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Topic: Adding Audio to my project: Drum Machine (Read 4226 times) previous topic - next topic

WilliamK Govinda

I have done a MIDI project: 14 Track Drum Machine + Groove Sequencer. And now I'm moving towards adding Audio to it, possible as a second Arduino project, like a daughter-board or just a new product itself.

http://arduino.cc/forum/index.php/topic,49897.msg355919.html#msg355919

Now I'm wondering if I could use the Arduino to output quality drum-sounds, or even creating a multi-arduino pcb, each chip doing 1 or 2 voices at least. Still brainstorming for now. ;-)

Wk

scjurgen

#1
Feb 06, 2011, 12:07 pm Last Edit: Feb 06, 2011, 12:09 pm by scjurgen Reason: 1
What about using a vs1053 http://www.sparkfun.com/datasheets/Components/SMD/vs1053.pdf?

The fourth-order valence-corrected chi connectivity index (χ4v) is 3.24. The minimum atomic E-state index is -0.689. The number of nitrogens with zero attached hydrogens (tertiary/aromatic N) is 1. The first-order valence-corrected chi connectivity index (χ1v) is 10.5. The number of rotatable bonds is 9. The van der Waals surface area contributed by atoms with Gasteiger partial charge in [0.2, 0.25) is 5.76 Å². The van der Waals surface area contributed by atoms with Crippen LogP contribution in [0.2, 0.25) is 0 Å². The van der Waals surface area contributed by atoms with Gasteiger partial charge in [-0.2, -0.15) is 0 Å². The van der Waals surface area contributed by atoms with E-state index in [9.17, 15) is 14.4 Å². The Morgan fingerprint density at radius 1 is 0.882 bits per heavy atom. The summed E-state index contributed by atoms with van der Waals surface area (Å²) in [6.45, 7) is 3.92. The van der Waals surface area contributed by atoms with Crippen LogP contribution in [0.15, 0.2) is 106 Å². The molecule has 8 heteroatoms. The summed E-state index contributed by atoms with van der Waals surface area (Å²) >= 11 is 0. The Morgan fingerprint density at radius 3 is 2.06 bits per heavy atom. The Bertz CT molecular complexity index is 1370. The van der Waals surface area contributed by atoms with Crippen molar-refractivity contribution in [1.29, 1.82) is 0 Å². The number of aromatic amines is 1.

It got a special real time midi mode (setting GPIO0 to low and GPIO1 to high during boot) and is very easy to hook up.
If you use the sparkfun breakout board be reminded that you should solder the XTEST pin to VDD (they forgot :smiley-eek: it on the board   see also comments on their website http://www.sparkfun.com/products/8954 ).

The vs1053 can also receive Audio digital data (i.e. simple PCM RIFF audio, MP3, OGG etc.) and will DAC it for you (Stereo).

Grumpy_Mike

Quote
could use the Arduino to output quality drum-sounds

That is a bit tricky as the arduino doesn't have the memory for outputting real samples. However the Lady Ada wave shield will allow you to output .wav samples but not of any great quality, just 22K 16 bit files.

WilliamK Govinda

I wonder about this:

http://arduino.cc/forum/index.php/topic,21484.0.html

Quote
With some special programming tricks it is possible to produce 14-bit audio by combining two channels set at different volumes, giving two 14-bit channels instead of four 8-bit channels. This is done by playing the high byte of a 16 bit sample at maximum volume, and the low byte at minimum volume.


14-bit? Really?

I could just do regular vintage analog drum sounds, as they don't require memory, only math, filters and envelopes. And see if they sound good in 14-bit. (internally they would be processed in 16 bit floats)

Wk


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